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MailTribune.com
  • Community on the courts

    Tennis on the Gold Hill courts is more than a game for these devotees
  • Ron Miyamoto loves tennis. So he doesn't let a little thing like an ischemic stroke, suffered in 2008 and partially paralyzing his left side, keep him from playing the game — with a little help from friends.
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  • Ron Miyamoto loves tennis. So he doesn't let a little thing like an ischemic stroke, suffered in 2008 and partially paralyzing his left side, keep him from playing the game — with a little help from friends.
    "My passion was tennis before my stroke," Miyamoto says. "Even during rehabilitation in the hospital, one of my activities was hitting the tennis ball with the therapist. The first thing I wanted to do after leaving the hospital was to be on the tennis courts again."
    Thanks to his neighbor, 88-year-old Ogden Kellogg, and a bunch of other tennis aficionados who live in the Gold Hill and Sams Valley areas, Miyamoto often gets out on the court two or three times a week.
    Unlike many municipal tennis courts in Small Town America, the two courts in this city's sports park — by the Rogue River just east of downtown — get regular use. In large part, that is because of the example set by a group of players, including Miyamoto and Kellogg, who play there for several hours three mornings a week. For this group, tennis is less about competition than about community and recreation.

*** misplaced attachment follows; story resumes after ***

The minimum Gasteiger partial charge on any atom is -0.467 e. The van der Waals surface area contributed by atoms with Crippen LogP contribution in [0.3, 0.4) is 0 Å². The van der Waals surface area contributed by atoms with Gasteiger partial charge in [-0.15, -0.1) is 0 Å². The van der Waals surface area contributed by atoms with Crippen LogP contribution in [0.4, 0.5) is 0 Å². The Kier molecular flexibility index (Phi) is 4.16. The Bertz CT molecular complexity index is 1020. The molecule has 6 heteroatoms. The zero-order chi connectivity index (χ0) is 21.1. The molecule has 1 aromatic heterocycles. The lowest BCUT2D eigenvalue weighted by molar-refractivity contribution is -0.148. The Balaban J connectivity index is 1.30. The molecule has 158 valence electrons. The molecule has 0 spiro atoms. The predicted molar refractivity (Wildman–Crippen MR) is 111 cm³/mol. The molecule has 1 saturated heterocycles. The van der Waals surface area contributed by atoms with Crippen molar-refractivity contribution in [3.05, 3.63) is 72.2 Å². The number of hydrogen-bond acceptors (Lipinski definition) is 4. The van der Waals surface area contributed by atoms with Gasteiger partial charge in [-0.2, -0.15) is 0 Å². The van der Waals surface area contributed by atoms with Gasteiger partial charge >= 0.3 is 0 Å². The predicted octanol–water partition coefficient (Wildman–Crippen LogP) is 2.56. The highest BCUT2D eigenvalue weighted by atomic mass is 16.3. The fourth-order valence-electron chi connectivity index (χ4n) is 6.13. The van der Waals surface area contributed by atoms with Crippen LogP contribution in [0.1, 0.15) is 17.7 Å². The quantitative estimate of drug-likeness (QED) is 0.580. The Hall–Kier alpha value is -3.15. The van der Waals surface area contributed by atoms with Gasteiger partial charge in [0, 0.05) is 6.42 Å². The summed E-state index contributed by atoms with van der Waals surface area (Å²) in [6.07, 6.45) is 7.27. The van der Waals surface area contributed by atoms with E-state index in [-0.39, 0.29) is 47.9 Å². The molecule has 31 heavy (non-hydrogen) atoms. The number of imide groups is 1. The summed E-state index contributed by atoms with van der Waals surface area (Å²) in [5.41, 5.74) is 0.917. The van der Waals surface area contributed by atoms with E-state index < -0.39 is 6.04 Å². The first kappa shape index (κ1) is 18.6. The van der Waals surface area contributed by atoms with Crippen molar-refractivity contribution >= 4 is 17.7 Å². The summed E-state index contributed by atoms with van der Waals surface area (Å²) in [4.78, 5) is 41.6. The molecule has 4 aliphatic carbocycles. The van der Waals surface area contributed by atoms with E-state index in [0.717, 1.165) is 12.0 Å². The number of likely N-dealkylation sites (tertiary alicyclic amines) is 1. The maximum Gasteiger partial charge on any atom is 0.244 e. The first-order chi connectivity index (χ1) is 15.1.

Every Wednesday, Friday and Sunday morning (when it's not raining or snowing) at least some of the 20 or so players on the group's email list show up to play in a rotation devised so each player has a different doubles partner for each game. If only four or five players show up, they use just one court, but if more come, they rotate through both courts.
    Cindy Darnell and husband Carl have been playing on the Gold Hill courts since being invited by Miyamoto shortly after the courts were resurfaced. Darnell soon took on the chore of chief organizer. She calls and emails reminders about changes in starting times and often brings home-baked treats to share.
    "Over time, we have become a community of people who have learned to love and respect each other as much for our differences as for the love of the game of tennis," Darnell says. "We have been there for each other in so many ways. Three of our players lost their wives to long-term illness, so we made sure that three days a week they had an opportunity to hit a ball and feel better about life."
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